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We're back in the Writers' Room for the Write Now Challenge Webcast: A New Beginning! In this challenge - using the Breakdown Webcast: The First 10 Pages as a guide - you were asked to write (or rewrite) the opening of a feature or pilot using an technique you have not yet tried before. We had over 20 submissions and this super-sized webcast went a full 2 hours! During that time we read entries from members that were Sci-Fi, Supernatural, Drama, Romance, and much more! Full Bio »
We're back in the Writers' Room for the Write Now Challenge Webcast: A New Beginning! In this challenge - using the Breakdown Webcast: The First 10 Pages as a guide - you were asked to write (or rewrite) the opening of a feature or pilot using an technique you have not yet tried before.
We had over 20 submissions and this super-sized webcast went a full 2 hours! During that time we read entries from members that were Sci-Fi, Supernatural, Drama, Romance, and much more!
The Write Now Challenge
Whether it’s epic battles between giant robots, a street fight, or someone chasing after the love of their life at the airport, the vast majority of movies and television use at least a bit of action writing. So we are challenged you to write an original or polish a scene with action, and really focus on making those moments of movement pop!
Every great pitch starts with a great logline and every script you write has a perfect logline, it's your job to discover it. This month we challenged you to write, rewrite or polish your logline(s) and send them our way!
Can you tell your whole story in just six sentences? This month, we're challenging you to use Pixar's dead-simple approach to outlining to breakdown your story or help you come up with something completely new!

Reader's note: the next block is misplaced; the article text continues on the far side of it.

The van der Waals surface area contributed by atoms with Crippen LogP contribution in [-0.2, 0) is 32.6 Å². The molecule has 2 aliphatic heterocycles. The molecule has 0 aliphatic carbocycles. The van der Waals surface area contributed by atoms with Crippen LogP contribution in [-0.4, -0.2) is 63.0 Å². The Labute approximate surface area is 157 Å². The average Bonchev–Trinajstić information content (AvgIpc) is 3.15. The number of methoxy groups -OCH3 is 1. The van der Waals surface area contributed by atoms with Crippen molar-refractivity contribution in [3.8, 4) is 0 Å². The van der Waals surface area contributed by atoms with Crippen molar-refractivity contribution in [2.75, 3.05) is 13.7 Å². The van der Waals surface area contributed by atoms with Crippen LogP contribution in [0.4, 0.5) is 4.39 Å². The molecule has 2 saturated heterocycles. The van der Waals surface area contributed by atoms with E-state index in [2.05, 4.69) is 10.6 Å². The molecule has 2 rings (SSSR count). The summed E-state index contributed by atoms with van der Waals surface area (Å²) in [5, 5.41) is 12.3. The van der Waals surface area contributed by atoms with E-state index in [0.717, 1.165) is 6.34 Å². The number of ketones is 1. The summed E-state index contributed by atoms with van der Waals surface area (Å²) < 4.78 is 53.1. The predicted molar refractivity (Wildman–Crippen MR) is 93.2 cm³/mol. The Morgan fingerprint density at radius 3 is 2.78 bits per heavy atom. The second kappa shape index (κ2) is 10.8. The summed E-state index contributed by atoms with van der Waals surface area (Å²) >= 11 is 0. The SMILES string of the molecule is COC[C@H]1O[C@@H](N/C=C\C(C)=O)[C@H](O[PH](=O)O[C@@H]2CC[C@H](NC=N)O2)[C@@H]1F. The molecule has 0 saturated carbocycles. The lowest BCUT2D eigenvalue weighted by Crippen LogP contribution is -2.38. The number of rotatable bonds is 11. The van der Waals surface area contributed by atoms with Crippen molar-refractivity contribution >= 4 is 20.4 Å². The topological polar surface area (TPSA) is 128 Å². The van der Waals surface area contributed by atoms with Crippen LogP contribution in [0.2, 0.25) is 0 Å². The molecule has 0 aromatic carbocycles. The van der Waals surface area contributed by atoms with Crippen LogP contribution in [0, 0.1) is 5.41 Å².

It's like 10,000 spoons when all you need is a knife...well, actually it's more like the Write Now Challenge Webcast: Isn't it Ironic coming at you this afternoon at 4pm (Pacific)! In this challenge, members were asked to write a short scene (no more than 5 pages) using one of the examples of irony from the Breakdown Webcast: Dramatic Irony. As a reminder the examples for irony are below: Dramatic Irony: A literary and theatrical device in which the reader or audience knows more about a situation, complication, or conflict than the characters they are following. Classical Irony: This term describes irony as it was used in ancient Greek comedy—to highlight situations in which one thing appears to be the case when, in fact, the opposite is true. Cosmic Irony: Cosmic irony highlights incongruities between the absolute, theoretical world and the mundane, grounded reality of everyday life. Socratic Irony: Socrates would feign ignorance of a subject and ask seemingly innocent—but actually leading—questions to draw out information he already knew. Socratic irony differs from verbal irony because it involves intentional deception. Verbal irony, on the other hand, does not connote insincerity or deception. Situational Irony: occurs when there is a difference between what is expected to happen and what actually happens. With situational irony, our discovery that our expectations haven’t been met are the same as the characters in the story. Verbal Irony: is when a character says something that is different from what he or she really means, or how he or she really feels. This is the only type of irony where a character creates the irony.
Using the investigation scene from The Wire or the AI & Wu scene from Deadwood as inspiration, craft a scene where characters communicate using as few words as possible. As a second option, use the initial meeting between Sean and Will in Good Will Hunting or Annie's wedding shower meltdown from The Bridesmaids, and write a scene where your character snaps!
A great story starts with great characters and every great character starts with a great introduction. We challenged you to create or rewrite a scene where a major character is introduced.